Screenmancer Exclusive presents
Photo Credit: Joe Rubalcaba
POINT OF VIEW: Del Reisman
Interview by Quendrith Johnson & Introduction by WGA and Del Reisman
The following is a brief look at the early days of writers' struggles in the Studio System, and later in the explosive growth of television. Some of these comments are based on frequent conversations with many of the prominent users of studio-owned Underwoods and Royals, during these dynamic days. Del Reisman's mother, an employee of the great majors, was an additional source of attitude and opinion. Del Reisman himself wrote scripts and story-edited in the last years of the system and in the formative years of television. As a WGAW activist of many years, elected President from 1991-93, he knew the industry in both full shot and close-up.
DEL REISMAN: The Screen Writers Guild was founded in March 1933 at the absolute depths of the depression when America was on its heels. The industry was in turmoil. The studios were all declaring cuts in fees. There was a famous meeting at MGM, which was the giant studio at the time, in which the head of the studio, Louis B. "LB" Mayer, presided. All employees were there: movie stars, grips, everyone. Mayer announced there would be a salary cut of 50 percent. Those earning less then $50 a week would get cut less, and those earning above $50 a week would be cut [back] more. in those days $50 a week was a very livable income. There was a popular star, a great character actor named Wallace Beery sitting in the back, he said: "LB are you going to take the cut too?" And LB said: "Well, no. We plan to restore the cuts in six months." And Wallace Berry walked out of the meeting.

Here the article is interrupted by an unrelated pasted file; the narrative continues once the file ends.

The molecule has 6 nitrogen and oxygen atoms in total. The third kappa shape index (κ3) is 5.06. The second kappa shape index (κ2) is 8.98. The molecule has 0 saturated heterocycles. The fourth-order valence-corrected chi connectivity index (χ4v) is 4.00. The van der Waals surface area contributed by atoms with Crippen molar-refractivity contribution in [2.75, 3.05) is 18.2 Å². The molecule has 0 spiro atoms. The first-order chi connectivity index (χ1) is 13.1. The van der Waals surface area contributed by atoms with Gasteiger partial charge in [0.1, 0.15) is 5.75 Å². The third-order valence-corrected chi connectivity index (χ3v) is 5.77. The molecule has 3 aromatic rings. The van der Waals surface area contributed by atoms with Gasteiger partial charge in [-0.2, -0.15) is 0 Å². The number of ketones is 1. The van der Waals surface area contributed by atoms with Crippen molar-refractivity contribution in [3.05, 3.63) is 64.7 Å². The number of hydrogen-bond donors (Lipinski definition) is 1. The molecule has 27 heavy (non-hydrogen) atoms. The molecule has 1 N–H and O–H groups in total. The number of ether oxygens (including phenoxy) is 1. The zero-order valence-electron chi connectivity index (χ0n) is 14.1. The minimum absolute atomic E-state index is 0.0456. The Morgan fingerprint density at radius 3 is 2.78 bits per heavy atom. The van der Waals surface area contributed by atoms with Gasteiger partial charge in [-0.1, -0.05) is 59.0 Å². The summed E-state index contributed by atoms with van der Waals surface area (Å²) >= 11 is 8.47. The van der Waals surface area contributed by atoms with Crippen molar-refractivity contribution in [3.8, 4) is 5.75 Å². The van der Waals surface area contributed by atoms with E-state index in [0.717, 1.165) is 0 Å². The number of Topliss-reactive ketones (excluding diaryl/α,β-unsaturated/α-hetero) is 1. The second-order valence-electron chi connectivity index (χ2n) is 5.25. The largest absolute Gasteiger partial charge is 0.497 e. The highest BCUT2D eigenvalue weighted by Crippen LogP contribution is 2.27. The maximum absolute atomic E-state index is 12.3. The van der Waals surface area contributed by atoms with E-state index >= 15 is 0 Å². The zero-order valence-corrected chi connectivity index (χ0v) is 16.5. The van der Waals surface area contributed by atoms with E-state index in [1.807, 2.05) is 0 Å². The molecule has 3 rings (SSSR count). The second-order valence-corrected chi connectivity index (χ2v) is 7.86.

QUENDRITH: This was really in the swing of the Great Depression. I mean the Stock Market crashed in October 1929, but the general public really felt it hit throughout the 1930's.
DEL: There were salary cuts all over. Earlier, some of the writers under contract went to see the creative head of MGM, Irving Thalberg. [Thalberg] said: "I can't do anything about this." And the writers said: "You raised the regular salaries of the [below-the-line] people on the set. "And Thalberg said: " Well, they are represented by unions." The writers left and said: "I think he just told us what to do." The connection that I make, just a personal reaction, is this -- there was a tremendous earthquake in Hollywood [at this time], and it shook down most of Long Beach and Compton -- [but] there were faults that came up into this area. A lot of the office buildings downtown lost their decorative statuary and miles away at Hollywood High School, where I attended years later, were, were damaged. There was some death and some injury... terrible property damage. Then a month later the Writers Guild was founded. I always make the connection there were two great shakes of the earth that historic month.